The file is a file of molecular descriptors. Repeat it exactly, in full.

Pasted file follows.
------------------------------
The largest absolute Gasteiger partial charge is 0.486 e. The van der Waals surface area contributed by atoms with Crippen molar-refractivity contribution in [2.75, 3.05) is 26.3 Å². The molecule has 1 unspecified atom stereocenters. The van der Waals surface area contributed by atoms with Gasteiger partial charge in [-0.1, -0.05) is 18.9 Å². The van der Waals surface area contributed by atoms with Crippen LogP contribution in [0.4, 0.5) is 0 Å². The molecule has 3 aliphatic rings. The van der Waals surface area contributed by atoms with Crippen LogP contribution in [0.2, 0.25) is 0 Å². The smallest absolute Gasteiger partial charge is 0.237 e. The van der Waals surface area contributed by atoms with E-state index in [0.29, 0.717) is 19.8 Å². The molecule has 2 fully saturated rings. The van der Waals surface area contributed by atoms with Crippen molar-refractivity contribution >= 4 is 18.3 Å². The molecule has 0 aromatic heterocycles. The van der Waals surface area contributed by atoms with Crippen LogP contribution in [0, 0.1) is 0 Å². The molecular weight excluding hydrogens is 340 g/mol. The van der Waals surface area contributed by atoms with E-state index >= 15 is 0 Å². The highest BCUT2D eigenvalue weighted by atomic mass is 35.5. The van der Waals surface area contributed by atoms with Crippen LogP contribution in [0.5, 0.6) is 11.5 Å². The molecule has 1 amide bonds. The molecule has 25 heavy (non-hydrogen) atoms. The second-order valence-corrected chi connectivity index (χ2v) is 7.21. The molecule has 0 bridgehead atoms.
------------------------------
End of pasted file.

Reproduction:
The largest absolute Gasteiger partial charge is 0.486 e. The van der Waals surface area contributed by atoms with Crippen molar-refractivity contribution in [2.75, 3.05) is 26.3 Å². The molecule has 1 unspecified atom stereocenters. The van der Waals surface area contributed by atoms with Gasteiger partial charge in [-0.1, -0.05) is 18.9 Å². The van der Waals surface area contributed by atoms with Crippen LogP contribution in [0.4, 0.5) is 0 Å². The molecule has 3 aliphatic rings. The van der Waals surface area contributed by atoms with Crippen LogP contribution in [0.2, 0.25) is 0 Å². The smallest absolute Gasteiger partial charge is 0.237 e. The van der Waals surface area contributed by atoms with E-state index in [0.29, 0.717) is 19.8 Å². The molecule has 2 fully saturated rings. The van der Waals surface area contributed by atoms with Crippen molar-refractivity contribution >= 4 is 18.3 Å². The molecule has 0 aromatic heterocycles. The van der Waals surface area contributed by atoms with Crippen LogP contribution in [0, 0.1) is 0 Å². The molecular weight excluding hydrogens is 340 g/mol. The van der Waals surface area contributed by atoms with E-state index >= 15 is 0 Å². The highest BCUT2D eigenvalue weighted by atomic mass is 35.5. The van der Waals surface area contributed by atoms with Crippen LogP contribution in [0.5, 0.6) is 11.5 Å². The molecule has 1 amide bonds. The molecule has 25 heavy (non-hydrogen) atoms. The second-order valence-corrected chi connectivity index (χ2v) is 7.21. The molecule has 0 bridgehead atoms.